All posts by Gwyllm Llwydd

Invisible College #12: “Psychedelics & The Occult”

We are happy to announce the publication of the Invisible College # 12, “Psychedelics & The Occult.”

This is our largest edition. I think you’ll be thrilled with it all.

Bright Blessings, Thank You for Your Support!


Dedication – Diane Darling
Hakim Bey
On The Forthcoming Publication of Divine Inebriation Part 1
from Silsila (Book Two: The Cywanu Trilogy – Whit Griffin
Auntie Etha’s Cow Lip Tea (“An Early Case of the Use of a Coprophilous, Possibly Entheogenic, Fungus in African American Folk Healing”) – P.D. Newman
The Golden Path – A. Andrew Gonzalez
Hymn For The Azure Soul – Dalton Miller
Egungun Of Benin – Michael Landau
Absinthe: Artemisia absinthium – Dale Pendell
Nepenthe – Gwyllm
Acacia: the philosophical mercury of Zosimos, Paracelsus, and Newton
– Khalil Reda
Thoughts Upon the Bacchae
The Dream & Divinities Tarot – Liba Stambollion
Adios Will Penna

Truly an amazing volume of the Invisible College. 160 pages plus, with art, psychedelic mysteries revealed, poetry, and much more.

You can order here:

Psychedelic Buddhism!

Happy To Announce: Mike Crowley’s wonderful book, “Psychedelic Buddhism” has been published!

Mike gave me the distinct honour of writing one of the Forewords (and featuring some of my art) along with Dr. Ben Sessa from the UK.

Truly an amazing book, worth your time.

Congratulations Mike!

Folks, Buy This Book!


Here is more info, and a link where to purchase below!

About The Book

A guide to psychedelics and Buddhist practice

Presents guidance and techniques for Buddhists who wish to incorporate psychedelics into their practice as well as for psychonauts who are interested in the maps of inner space provided by Buddhism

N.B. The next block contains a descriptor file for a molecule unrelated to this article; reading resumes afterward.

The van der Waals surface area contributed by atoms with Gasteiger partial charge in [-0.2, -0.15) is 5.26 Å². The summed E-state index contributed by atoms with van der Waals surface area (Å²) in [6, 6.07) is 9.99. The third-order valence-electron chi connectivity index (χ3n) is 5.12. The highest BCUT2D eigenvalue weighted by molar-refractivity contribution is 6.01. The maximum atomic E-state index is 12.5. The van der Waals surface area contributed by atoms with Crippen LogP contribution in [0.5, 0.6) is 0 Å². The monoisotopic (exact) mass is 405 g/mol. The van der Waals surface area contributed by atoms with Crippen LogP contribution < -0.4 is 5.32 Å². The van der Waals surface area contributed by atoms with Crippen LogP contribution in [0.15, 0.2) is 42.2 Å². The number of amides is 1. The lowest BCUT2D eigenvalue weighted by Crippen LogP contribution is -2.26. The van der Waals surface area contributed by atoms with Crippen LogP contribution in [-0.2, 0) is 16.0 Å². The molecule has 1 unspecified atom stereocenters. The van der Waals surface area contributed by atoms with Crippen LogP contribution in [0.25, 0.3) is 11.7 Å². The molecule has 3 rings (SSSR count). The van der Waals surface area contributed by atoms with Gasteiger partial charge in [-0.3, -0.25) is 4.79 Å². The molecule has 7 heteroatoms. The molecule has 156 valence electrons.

• Explores the use of psychedelics in Buddhist practice, sharing the kind of spiritual experiences that can be gained with each

• Describes meditation techniques, with special attention being given to the generation of the Four Positive Attitudes

In this user’s guide to psychedelic Buddhism, Lama Mike Crowley presents techniques for Buddhists who wish to incorporate psychedelics into their practice as well as for psychonauts who are interested in the maps of inner space provided by Buddhism. The author details how psychedelics have led to spontaneous awakening experiences, such as “Indra’s net” and universal voidness, that were once thought to be available only to advanced meditators. He explores the use of psychedelics, such as LSD and psilocybin mushrooms, in a Buddhist context, sharing the kind of spiritual experiences and benefits that can be gained with each. The author also looks at the use of psychedelics encoded in Vedic and Buddhist scriptures, particularly in the Vajrayāna tradition, from the Middle Ages until the present day.

Presenting an informed summary of Buddhism for psychonauts, the author explores the key beliefs of Buddhism, the life of the Buddha, and the practices followed in various yānas, or paths. He describes meditation techniques, with special attention being given to the generation of the Four Positive Attitudes: loving-kindness, compassion, sympathetic joy, and equanimity, each being taken from their personal to their universal forms. He looks at Buddhist symbols, ceremonies, deities, and initiations, as well as psychic powers in Buddhist tradition, and how these ideas and practices can be used in the exploration of the inner realms of consciousness.

Providing a complete guide to integrating psychedelics into Buddhist practice, this book reveals how the ancient Buddhist teachers discovered their universal maps of consciousness and how you can use their wisdom to guide your journey.…/psychede…/1141115608…